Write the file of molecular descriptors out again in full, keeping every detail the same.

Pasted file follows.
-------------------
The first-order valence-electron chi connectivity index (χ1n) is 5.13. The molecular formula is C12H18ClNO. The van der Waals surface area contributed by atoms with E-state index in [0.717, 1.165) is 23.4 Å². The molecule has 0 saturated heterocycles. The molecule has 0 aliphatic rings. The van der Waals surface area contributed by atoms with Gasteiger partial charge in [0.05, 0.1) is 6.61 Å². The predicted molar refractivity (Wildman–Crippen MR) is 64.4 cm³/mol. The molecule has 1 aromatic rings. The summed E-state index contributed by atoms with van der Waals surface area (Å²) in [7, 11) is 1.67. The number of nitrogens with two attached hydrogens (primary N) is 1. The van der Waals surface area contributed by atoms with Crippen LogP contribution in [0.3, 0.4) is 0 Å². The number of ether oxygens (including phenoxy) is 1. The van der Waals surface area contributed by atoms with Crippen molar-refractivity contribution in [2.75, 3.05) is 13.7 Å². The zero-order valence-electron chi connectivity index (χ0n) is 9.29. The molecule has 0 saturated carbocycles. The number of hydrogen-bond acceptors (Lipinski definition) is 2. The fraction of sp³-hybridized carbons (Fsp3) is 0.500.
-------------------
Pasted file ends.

The first-order valence-electron chi connectivity index (χ1n) is 5.13. The molecular formula is C12H18ClNO. The van der Waals surface area contributed by atoms with E-state index in [0.717, 1.165) is 23.4 Å². The molecule has 0 saturated heterocycles. The molecule has 0 aliphatic rings. The van der Waals surface area contributed by atoms with Gasteiger partial charge in [0.05, 0.1) is 6.61 Å². The predicted molar refractivity (Wildman–Crippen MR) is 64.4 cm³/mol. The molecule has 1 aromatic rings. The summed E-state index contributed by atoms with van der Waals surface area (Å²) in [7, 11) is 1.67. The number of nitrogens with two attached hydrogens (primary N) is 1. The van der Waals surface area contributed by atoms with Crippen LogP contribution in [0.3, 0.4) is 0 Å². The number of ether oxygens (including phenoxy) is 1. The van der Waals surface area contributed by atoms with Crippen molar-refractivity contribution in [2.75, 3.05) is 13.7 Å². The zero-order valence-electron chi connectivity index (χ0n) is 9.29. The molecule has 0 saturated carbocycles. The number of hydrogen-bond acceptors (Lipinski definition) is 2. The fraction of sp³-hybridized carbons (Fsp3) is 0.500.